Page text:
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Die stations with brains adjust changing

July 18, 2006

A US die manufacturer has introduced a new diecutting station that uses electronics and hydraulics to automatically correct many of the problems that plague the cutting process. The new system is described by the developer as “a unique approach to eliminating the most common headaches among converters in the narrow web industry, including material wraps, damaged dies, inconsistent cuts, waste, and short die life.”
The closed loop diecutting control system from American Die Technology is the result of a marriage between the basic principles of hydraulics and sophisticated electronics, according to Area Sales Manager/Engineer Sevki O. Ergun. Here is Ergun’s description of how the technology works:
“The system, on its own, will automatically compensate for changes in diecutting pressure; it relieves pressure when there is an increase due to heat build up, and it adds pressure if there is a loss. The system will detect material wraps and stop the press in milliseconds, and it will automatically maintain the pressure equally on both sides of the web throughout the entire run. This minimizes the amount of time spent on setup, replacement tooling and material waste while maximizing the life of cutting dies, bearing blocks, anvils, and hot stamping cylinders.

Pressure changes
“The concept of equal pressure is similar to keeping an automobile’s front-end aligned to get even tread wear and maximize the life of the tires. The experienced press operators also do their share to quickly catch pressure changes and realign both sides of the web with equal pressure as conditions change throughout the run. However, unless you have a rather tall operator with long arms who is dedicated to monitoring changes who can safely reach over a 16" wide running press to manually adjust the pressure screws to maintain equal pressure at all times, the tools frequently do run under uneven pressure before they are caught. The result is premature and uneven die wear and increased spending in tooling.
“By the same token, broken webs wrap around dies so rapidly that even the quickest of operators are not fast enough to minimize such wasteful occurrences and potentially damaged tooling. There are optical web break detectors which have been available on the market for a long time but there is no advanced technology there. An optical web break detector is simply a camera pointed at the web from about an inch away; if it sees nothing (meaning that the web breaks) it will stop the press. This type of camera does nothing related to diecutting pressure. In fact, it relies solely on what it sees or does not see; so if the lens is blocked by dirt, or if a piece of the waste gets stuck on the camera, it could behave as if the web were still in front of it, when it’s not.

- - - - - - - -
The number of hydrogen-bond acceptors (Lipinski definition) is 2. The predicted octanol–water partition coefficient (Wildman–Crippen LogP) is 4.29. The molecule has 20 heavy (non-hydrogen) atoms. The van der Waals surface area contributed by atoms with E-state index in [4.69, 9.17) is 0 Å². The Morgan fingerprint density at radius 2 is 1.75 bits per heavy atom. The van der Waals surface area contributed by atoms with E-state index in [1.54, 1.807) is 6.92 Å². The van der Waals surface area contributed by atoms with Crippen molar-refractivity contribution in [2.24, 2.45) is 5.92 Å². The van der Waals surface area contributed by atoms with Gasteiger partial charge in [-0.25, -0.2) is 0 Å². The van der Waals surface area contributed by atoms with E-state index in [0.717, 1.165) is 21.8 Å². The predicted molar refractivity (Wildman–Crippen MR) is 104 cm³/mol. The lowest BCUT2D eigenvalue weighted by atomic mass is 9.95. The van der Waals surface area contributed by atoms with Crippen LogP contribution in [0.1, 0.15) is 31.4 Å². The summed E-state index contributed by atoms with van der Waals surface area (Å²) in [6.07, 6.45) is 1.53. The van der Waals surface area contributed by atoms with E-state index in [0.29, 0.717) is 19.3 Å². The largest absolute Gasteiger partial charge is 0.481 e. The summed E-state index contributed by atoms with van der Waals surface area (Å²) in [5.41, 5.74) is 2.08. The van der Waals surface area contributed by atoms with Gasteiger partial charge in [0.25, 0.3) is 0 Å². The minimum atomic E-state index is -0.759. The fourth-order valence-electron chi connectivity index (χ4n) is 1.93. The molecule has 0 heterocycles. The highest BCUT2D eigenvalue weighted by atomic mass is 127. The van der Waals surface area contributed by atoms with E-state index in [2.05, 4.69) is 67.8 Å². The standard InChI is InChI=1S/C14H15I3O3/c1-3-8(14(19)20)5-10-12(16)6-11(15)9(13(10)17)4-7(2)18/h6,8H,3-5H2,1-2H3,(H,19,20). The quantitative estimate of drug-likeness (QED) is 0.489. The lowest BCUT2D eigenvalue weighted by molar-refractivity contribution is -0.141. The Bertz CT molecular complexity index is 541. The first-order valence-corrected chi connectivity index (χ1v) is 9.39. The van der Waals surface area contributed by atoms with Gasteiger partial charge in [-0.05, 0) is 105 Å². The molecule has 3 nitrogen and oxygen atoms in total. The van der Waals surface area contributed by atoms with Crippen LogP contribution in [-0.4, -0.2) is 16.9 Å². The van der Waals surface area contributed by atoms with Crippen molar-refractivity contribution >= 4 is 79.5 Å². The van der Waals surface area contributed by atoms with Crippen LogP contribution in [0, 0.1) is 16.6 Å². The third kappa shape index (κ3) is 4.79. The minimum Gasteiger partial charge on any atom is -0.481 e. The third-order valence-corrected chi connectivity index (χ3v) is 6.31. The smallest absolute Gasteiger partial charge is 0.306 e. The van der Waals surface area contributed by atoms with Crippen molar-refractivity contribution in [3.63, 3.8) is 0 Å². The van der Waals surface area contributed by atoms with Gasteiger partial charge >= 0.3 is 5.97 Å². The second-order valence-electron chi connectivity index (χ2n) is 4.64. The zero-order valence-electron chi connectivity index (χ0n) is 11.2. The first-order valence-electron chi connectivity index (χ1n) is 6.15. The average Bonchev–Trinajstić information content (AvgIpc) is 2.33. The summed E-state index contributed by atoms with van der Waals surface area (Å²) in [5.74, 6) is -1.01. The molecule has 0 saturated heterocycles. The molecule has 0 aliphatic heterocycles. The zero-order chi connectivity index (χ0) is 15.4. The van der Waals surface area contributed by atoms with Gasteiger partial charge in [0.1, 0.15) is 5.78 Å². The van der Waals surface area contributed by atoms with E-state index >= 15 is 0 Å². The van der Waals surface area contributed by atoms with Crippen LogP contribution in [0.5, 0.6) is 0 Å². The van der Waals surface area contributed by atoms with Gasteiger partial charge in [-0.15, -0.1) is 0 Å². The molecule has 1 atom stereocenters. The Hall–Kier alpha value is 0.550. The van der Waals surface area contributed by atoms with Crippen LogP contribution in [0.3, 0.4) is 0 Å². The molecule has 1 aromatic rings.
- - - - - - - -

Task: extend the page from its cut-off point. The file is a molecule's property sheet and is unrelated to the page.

“The closed loop control system is designed to empower press operators of all skill levels to achieve optimum conditions for longest die wear with minimum effort. All the operator has to do is set the desired optimum and the maximum allowed pressure — nothing else! Pressure changes that occur during the run across the web are automatically corrected. Since the entire system is directly linked to diecutting pressure via hydraulics, the electronics that come with this system simply allow the regulation of the pressure applied by this system: They keep it at the desired pressure level automatically throughout the run; they keep it equal on each side of the press and relieve diecutting pressure; and they stop the press immediately if the preset maximum allowed pressure level is exceeded. The pressure settings also can be wired remotely so that they can be set at someone’s desk in an office away from the press.

Digital controls
“The complete unit comes with a digital control panel, bridge plate and an internal pump. Depending on the specs of the materials being converted, the pressure ranges and the design of the product are custom-made so that it is a perfect retrofit as an add on to existing machines. The pressure ranges available are from 25 pounds of down force to 15,000 pounds of down force (for really thick materials).”
Ergun adds that while the pricing of the complete system increases with the web width of the press, the prices for the most common widths — 7", 10", 13", 16", and 20" — are all under $10,000.
American Die Technology is based in Suwanee, GA.